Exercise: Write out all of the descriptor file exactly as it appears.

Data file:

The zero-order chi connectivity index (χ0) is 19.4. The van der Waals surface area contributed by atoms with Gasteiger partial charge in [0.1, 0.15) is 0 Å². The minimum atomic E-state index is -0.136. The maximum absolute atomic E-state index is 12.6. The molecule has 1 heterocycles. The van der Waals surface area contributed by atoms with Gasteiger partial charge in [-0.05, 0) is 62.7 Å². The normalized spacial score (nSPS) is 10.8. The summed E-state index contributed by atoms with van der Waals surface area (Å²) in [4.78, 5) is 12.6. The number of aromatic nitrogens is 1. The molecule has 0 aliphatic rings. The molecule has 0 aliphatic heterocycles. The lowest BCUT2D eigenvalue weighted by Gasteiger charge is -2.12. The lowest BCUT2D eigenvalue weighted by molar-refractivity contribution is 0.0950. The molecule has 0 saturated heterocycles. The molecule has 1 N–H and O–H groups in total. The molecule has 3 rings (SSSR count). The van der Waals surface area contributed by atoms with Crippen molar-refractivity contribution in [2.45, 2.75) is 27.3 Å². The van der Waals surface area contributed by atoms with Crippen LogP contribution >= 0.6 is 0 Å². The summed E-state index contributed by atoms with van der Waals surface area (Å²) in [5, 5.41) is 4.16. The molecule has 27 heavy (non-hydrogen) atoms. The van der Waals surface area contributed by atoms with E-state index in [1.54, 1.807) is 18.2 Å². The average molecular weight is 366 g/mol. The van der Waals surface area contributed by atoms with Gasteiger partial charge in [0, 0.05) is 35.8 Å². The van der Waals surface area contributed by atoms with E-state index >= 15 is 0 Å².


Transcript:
The zero-order chi connectivity index (χ0) is 19.4. The van der Waals surface area contributed by atoms with Gasteiger partial charge in [0.1, 0.15) is 0 Å². The minimum atomic E-state index is -0.136. The maximum absolute atomic E-state index is 12.6. The molecule has 1 heterocycles. The van der Waals surface area contributed by atoms with Gasteiger partial charge in [-0.05, 0) is 62.7 Å². The normalized spacial score (nSPS) is 10.8. The summed E-state index contributed by atoms with van der Waals surface area (Å²) in [4.78, 5) is 12.6. The number of aromatic nitrogens is 1. The molecule has 0 aliphatic rings. The molecule has 0 aliphatic heterocycles. The lowest BCUT2D eigenvalue weighted by Gasteiger charge is -2.12. The lowest BCUT2D eigenvalue weighted by molar-refractivity contribution is 0.0950. The molecule has 0 saturated heterocycles. The molecule has 1 N–H and O–H groups in total. The molecule has 3 rings (SSSR count). The van der Waals surface area contributed by atoms with Crippen molar-refractivity contribution in [2.45, 2.75) is 27.3 Å². The van der Waals surface area contributed by atoms with Crippen LogP contribution >= 0.6 is 0 Å². The summed E-state index contributed by atoms with van der Waals surface area (Å²) in [5, 5.41) is 4.16. The molecule has 27 heavy (non-hydrogen) atoms. The van der Waals surface area contributed by atoms with E-state index in [1.54, 1.807) is 18.2 Å². The average molecular weight is 366 g/mol. The van der Waals surface area contributed by atoms with Gasteiger partial charge in [0, 0.05) is 35.8 Å². The van der Waals surface area contributed by atoms with E-state index >= 15 is 0 Å².